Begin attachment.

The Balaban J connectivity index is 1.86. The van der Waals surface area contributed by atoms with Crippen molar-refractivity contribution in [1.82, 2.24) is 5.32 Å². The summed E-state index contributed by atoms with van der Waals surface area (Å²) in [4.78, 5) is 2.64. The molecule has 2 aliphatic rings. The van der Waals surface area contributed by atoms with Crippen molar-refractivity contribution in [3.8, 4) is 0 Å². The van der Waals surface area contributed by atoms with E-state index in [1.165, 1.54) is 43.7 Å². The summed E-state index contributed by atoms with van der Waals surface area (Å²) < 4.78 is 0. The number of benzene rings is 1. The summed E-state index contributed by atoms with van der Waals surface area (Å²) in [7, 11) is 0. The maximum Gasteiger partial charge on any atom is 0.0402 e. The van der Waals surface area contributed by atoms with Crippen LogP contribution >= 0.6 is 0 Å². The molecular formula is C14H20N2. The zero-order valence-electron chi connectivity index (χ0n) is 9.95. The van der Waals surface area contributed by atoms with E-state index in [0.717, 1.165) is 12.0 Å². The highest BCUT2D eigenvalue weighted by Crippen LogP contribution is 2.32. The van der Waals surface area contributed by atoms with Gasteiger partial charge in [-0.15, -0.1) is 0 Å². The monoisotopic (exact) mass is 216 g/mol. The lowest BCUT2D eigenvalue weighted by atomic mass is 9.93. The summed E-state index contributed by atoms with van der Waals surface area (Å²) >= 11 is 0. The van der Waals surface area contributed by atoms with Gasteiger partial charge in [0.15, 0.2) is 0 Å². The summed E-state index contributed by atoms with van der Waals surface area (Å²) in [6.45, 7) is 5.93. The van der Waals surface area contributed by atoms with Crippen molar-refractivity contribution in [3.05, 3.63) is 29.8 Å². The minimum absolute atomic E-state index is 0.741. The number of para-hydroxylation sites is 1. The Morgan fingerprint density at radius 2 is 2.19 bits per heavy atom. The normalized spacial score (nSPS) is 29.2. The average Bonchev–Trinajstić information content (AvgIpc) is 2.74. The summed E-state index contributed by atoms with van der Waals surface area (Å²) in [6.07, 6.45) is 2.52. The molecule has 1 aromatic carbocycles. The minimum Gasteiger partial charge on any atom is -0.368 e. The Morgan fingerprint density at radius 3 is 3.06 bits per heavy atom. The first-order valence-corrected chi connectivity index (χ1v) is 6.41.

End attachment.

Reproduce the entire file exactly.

The Balaban J connectivity index is 1.86. The van der Waals surface area contributed by atoms with Crippen molar-refractivity contribution in [1.82, 2.24) is 5.32 Å². The summed E-state index contributed by atoms with van der Waals surface area (Å²) in [4.78, 5) is 2.64. The molecule has 2 aliphatic rings. The van der Waals surface area contributed by atoms with Crippen molar-refractivity contribution in [3.8, 4) is 0 Å². The van der Waals surface area contributed by atoms with E-state index in [1.165, 1.54) is 43.7 Å². The summed E-state index contributed by atoms with van der Waals surface area (Å²) < 4.78 is 0. The number of benzene rings is 1. The summed E-state index contributed by atoms with van der Waals surface area (Å²) in [7, 11) is 0. The maximum Gasteiger partial charge on any atom is 0.0402 e. The van der Waals surface area contributed by atoms with Crippen LogP contribution >= 0.6 is 0 Å². The molecular formula is C14H20N2. The zero-order valence-electron chi connectivity index (χ0n) is 9.95. The van der Waals surface area contributed by atoms with E-state index in [0.717, 1.165) is 12.0 Å². The highest BCUT2D eigenvalue weighted by Crippen LogP contribution is 2.32. The van der Waals surface area contributed by atoms with Gasteiger partial charge in [-0.15, -0.1) is 0 Å². The monoisotopic (exact) mass is 216 g/mol. The lowest BCUT2D eigenvalue weighted by atomic mass is 9.93. The summed E-state index contributed by atoms with van der Waals surface area (Å²) >= 11 is 0. The van der Waals surface area contributed by atoms with Gasteiger partial charge in [0.15, 0.2) is 0 Å². The summed E-state index contributed by atoms with van der Waals surface area (Å²) in [6.45, 7) is 5.93. The van der Waals surface area contributed by atoms with Crippen molar-refractivity contribution in [3.05, 3.63) is 29.8 Å². The minimum absolute atomic E-state index is 0.741. The number of para-hydroxylation sites is 1. The Morgan fingerprint density at radius 2 is 2.19 bits per heavy atom. The normalized spacial score (nSPS) is 29.2. The average Bonchev–Trinajstić information content (AvgIpc) is 2.74. The summed E-state index contributed by atoms with van der Waals surface area (Å²) in [6.07, 6.45) is 2.52. The molecule has 1 aromatic carbocycles. The minimum Gasteiger partial charge on any atom is -0.368 e. The Morgan fingerprint density at radius 3 is 3.06 bits per heavy atom. The first-order valence-corrected chi connectivity index (χ1v) is 6.41.